Mussel reef to protect coast off De Panne


Biostabilising methods, such as the construction of a mussel reef, appear to be suitable to combat erosion and strengthen our coastal defences against severe storms.

For centuries, coastal dykes have been built to protect the hinterland from severe weather. But their maintenance costs a tonne of money, they are inflexible and have a negative impact on the environment. Natural buffers are a much more sustainable and cheaper alternative than traditional storm surge barriers and sand embankments, as the six-year test project of the Coastbusters, a partnership between DEME, Jan De Nul, Sioen, eCoast and ILVO, off the coast of the seaside resort of De Panne has shown.  

About two kilometres behind the low-tide line, Coastbusters researchers have successfully constructed a mussel reef. The mussels grow on ropes and when they are heavy enough, they fall to the seabed. They form a kind of blanket that makes the sand beneath them a lot less mobile. Now, by contrast, some 500,000 m³ of accumulated sand must be replaced every year with machines. You do have to give nature time and space to develop. To be clear: the intention is not to harvest those mussels for consumption.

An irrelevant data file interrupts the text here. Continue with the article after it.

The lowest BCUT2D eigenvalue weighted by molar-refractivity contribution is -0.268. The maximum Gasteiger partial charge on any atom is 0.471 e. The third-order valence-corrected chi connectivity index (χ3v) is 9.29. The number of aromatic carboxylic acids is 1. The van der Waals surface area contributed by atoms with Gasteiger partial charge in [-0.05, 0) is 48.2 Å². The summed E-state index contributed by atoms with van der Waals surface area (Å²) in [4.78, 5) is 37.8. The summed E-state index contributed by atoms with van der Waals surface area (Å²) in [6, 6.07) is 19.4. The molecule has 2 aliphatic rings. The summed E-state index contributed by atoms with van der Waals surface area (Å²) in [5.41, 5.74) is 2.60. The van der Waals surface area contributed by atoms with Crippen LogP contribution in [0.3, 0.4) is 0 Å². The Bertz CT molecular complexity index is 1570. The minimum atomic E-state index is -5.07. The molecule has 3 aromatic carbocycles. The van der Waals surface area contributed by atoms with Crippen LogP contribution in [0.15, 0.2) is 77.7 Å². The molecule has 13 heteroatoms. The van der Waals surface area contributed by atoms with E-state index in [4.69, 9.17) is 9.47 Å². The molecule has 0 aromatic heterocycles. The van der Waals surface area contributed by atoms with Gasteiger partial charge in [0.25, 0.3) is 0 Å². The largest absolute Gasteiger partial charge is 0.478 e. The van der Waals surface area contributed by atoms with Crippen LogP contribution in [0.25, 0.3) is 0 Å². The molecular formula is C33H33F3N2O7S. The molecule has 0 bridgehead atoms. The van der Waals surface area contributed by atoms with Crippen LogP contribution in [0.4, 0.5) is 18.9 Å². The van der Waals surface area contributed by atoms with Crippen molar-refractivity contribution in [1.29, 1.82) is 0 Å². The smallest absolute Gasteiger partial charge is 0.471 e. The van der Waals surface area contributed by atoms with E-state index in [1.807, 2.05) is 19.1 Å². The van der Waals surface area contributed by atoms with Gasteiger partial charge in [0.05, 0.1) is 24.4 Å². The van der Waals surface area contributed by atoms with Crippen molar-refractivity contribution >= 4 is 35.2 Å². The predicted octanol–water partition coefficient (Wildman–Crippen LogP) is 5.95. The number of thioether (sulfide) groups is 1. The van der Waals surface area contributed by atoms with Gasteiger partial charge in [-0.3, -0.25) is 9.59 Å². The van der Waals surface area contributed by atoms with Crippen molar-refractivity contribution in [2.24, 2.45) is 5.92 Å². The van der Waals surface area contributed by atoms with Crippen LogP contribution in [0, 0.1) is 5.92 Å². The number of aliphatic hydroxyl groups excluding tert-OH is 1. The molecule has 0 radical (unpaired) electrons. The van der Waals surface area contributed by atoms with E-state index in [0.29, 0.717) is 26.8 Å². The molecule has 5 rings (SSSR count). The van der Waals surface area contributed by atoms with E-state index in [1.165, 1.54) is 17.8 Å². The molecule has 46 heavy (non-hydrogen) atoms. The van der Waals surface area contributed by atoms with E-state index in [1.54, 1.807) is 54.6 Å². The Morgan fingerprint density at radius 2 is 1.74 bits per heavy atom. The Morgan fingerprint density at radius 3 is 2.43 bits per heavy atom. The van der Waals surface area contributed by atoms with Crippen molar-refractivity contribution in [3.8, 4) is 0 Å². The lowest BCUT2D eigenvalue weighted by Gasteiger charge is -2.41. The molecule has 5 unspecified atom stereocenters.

Such mussel reefs protect us better against rising water levels. They are also excellent feeding grounds for all kinds of marine animals. In addition, they make the sea cleaner. The technology is ready to roll out the solution if given the green light by the government.